Amy Lieberman is a young well educated, gifted world traveler, and an avid fan of Phish. She is an early Tremperskill Boys member, and the band’s mandolin player. Amy’s performances benefit from her varied life experiences and the energy she creates. No surprise, Amy designed her own college major and the course work required with the intention of conserving natural resources.

Amy’s gutsy approach to life translates to her mandolin. She recently recalled coming to jam for
her first time and two day’s later playing a gig as a bona fide member of The Tremperskill Boys! There’s nothing Amy isn’t willing to learn to grow her musicianship.

She travels to camp out at festivals with mandolin greats and comes back to jams with pictures, stories, and new ideas for tunes. Her steadiness on the mandolin and talent on the flute and vocal make her strong presence in the Tremperskill Boys.

John VanBenschoten plays the guitar, banjo, dobro and sings – all very well. If Ed is the “blinker light,” John might be considered the “gas pedal” of the band and also one of the “original Tremperskill Boys.” As John Jacobson, he too plays square dances with Hilt Kelly. He also plays bluegrass with another local band that struts its southern side. While music is one slice of this young man’s life, he’s also married and the recent past mayor of Margaretville, with another full time job related to his passion for open space and land preservation. With deep family ties to Delaware County, he works to maintain water quality and preserve streams and woodland. Busier than he or his family could have imagined, John and his wife added a beautiful little daughter to their family. She’s treated daily to stories and music from both her talented mom and dad. Ben Murdock truly makes the accordion (French spelling) sing. Largely a self taught musician, Ben’s family has lived in rural Otsego County for many generations. Ben plans to continue the tradition and thrives in rural outdoor-oriented living. Playing his grandfather’s accordion with the Tremperskill Boys affords him the opportunities to bring his strong Irish roots to the band’s sound. His unique sound enhances us greatly. The accordion in his hands has an earthy and ethereal sound, reminding many of their Irish peasant roots, when the interconnectedness of life for man, animals, and Earth were valued.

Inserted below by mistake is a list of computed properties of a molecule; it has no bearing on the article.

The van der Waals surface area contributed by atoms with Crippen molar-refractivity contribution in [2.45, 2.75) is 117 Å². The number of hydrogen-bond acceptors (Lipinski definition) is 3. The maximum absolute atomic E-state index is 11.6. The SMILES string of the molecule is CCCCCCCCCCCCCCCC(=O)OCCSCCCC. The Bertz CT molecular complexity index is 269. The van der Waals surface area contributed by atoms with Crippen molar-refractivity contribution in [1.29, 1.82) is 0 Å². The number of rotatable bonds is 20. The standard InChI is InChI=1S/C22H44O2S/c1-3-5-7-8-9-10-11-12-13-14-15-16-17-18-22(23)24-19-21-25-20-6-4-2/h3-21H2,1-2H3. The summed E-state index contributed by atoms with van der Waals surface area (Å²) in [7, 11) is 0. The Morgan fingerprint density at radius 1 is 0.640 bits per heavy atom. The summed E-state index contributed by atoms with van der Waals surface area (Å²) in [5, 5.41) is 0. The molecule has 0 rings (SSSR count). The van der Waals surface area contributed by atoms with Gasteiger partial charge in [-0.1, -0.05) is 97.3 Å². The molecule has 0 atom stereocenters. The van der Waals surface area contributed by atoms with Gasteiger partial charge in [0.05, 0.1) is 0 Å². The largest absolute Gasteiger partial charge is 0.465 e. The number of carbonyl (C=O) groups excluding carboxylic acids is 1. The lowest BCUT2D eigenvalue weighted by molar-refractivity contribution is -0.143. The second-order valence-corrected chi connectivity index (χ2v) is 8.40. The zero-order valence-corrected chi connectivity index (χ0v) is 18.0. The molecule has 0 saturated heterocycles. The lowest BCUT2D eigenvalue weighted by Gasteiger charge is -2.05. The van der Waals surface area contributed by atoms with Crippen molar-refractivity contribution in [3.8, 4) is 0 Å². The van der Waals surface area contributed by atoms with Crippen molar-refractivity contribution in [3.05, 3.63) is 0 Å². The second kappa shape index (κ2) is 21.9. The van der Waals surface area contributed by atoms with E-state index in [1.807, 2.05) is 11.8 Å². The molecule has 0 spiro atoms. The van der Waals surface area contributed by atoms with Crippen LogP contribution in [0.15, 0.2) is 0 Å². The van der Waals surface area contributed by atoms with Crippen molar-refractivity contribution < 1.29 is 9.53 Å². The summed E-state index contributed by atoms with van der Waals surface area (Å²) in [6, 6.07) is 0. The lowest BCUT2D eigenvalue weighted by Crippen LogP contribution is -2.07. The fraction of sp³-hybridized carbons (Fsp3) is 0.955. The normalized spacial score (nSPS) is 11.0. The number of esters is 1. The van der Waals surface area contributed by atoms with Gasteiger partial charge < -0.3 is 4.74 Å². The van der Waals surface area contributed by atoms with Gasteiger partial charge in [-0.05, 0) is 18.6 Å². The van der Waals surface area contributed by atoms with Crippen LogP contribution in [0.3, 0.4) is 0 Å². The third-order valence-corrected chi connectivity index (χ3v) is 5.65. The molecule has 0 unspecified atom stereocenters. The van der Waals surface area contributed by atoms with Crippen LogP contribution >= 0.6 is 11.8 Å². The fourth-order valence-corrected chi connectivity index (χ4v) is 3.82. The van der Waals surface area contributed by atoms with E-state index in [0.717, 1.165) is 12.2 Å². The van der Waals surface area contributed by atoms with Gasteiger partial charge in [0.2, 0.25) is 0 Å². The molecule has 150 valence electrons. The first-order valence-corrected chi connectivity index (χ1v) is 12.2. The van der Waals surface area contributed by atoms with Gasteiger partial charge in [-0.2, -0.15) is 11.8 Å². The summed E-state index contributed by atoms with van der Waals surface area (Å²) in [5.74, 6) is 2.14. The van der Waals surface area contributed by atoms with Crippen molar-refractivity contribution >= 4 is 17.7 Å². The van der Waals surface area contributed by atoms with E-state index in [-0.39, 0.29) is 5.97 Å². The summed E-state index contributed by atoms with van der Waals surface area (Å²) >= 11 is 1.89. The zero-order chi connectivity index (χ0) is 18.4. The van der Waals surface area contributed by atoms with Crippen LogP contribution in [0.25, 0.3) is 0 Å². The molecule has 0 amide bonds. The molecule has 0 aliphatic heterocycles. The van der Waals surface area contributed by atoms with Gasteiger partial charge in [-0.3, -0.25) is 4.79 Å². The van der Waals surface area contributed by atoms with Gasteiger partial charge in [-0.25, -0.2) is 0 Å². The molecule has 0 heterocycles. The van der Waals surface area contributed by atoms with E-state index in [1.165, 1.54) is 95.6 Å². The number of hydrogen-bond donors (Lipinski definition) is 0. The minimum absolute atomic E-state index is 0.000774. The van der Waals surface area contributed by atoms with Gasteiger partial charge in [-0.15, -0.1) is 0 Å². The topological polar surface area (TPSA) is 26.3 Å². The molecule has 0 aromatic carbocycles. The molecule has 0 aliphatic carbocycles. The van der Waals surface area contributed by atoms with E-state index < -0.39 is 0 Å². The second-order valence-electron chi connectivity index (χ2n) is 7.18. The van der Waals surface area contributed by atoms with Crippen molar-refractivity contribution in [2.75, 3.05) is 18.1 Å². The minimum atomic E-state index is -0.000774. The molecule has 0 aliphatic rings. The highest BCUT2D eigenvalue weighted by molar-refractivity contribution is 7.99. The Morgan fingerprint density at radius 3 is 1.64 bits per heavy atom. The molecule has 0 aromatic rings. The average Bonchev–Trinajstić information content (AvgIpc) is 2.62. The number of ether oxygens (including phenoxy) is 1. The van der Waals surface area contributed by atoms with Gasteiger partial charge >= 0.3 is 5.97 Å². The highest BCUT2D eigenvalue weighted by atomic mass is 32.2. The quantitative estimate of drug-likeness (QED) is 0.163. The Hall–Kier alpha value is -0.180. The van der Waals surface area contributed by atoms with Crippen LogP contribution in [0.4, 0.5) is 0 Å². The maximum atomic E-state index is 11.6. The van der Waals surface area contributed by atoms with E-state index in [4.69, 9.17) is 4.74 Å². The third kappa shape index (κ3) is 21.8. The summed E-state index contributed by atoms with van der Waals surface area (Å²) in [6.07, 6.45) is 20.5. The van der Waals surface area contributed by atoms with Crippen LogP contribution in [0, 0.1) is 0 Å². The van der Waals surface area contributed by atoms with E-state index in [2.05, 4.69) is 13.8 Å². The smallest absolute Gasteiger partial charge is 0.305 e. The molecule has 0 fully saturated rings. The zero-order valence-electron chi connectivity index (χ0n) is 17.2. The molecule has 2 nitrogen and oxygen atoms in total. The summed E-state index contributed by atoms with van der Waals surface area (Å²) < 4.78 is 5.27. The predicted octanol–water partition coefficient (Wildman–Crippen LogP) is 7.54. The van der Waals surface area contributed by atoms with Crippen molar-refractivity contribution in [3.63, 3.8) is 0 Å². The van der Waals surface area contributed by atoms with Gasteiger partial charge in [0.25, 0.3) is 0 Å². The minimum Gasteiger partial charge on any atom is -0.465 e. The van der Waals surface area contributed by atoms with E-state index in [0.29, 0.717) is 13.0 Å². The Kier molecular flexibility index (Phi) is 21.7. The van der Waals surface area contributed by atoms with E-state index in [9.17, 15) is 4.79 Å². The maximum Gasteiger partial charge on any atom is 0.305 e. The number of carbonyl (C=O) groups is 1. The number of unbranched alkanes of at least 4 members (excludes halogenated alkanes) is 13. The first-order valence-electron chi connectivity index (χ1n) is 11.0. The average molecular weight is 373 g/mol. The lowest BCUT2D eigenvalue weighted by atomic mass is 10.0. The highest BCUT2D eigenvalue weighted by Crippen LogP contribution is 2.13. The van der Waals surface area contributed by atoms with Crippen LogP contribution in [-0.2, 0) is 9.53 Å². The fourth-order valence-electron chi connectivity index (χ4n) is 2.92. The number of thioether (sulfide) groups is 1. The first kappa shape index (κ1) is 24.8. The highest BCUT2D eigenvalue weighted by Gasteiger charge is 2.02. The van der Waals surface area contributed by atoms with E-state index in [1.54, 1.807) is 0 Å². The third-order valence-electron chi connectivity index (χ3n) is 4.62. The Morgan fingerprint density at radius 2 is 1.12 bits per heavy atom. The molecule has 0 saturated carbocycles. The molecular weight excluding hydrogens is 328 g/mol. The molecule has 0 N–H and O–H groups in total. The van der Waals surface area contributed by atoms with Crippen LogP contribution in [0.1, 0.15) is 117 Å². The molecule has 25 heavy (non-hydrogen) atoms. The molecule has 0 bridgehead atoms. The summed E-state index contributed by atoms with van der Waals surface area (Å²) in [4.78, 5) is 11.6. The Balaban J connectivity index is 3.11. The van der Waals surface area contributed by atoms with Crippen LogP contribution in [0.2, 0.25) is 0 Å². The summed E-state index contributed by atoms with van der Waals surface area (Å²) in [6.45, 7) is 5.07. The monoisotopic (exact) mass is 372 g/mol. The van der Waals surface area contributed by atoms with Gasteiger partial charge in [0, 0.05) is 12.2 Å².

Ben is currently away in Philadelphia with the “Teach for America” program, working to increase his already substantial abilities as a teacher. While this sophisticated country man participates in “Teach for America”, they are blessed to have this hardworking, musician teaching earth science to at risk urban youth. Ben is another musician with deep concerns for our Earth. We have missed him while he’s been gone, but he plans to return briefly to visit his family and play with the Tremperskill Boys this summer. John Potocknic (in black) and Carol Mandigo (in turquoise) join the musicians of the Tremperskill Boys more frequently. Both
professional musicians and puppeteers of Catskill Puppet People www.catskillpuppettheater.baka.com All of the shows by Catskill Puppet Theater present an example of quality puppetry accompanied by original music and stories designed to entertain as well as instruct. “The Catskill Puppet Theater warmed and amazed families! Sheer delight for all ages multi-talented and a joy to see ‘in action’!” Deborah L. Lee, Arts Co-coordinator North Country Library System.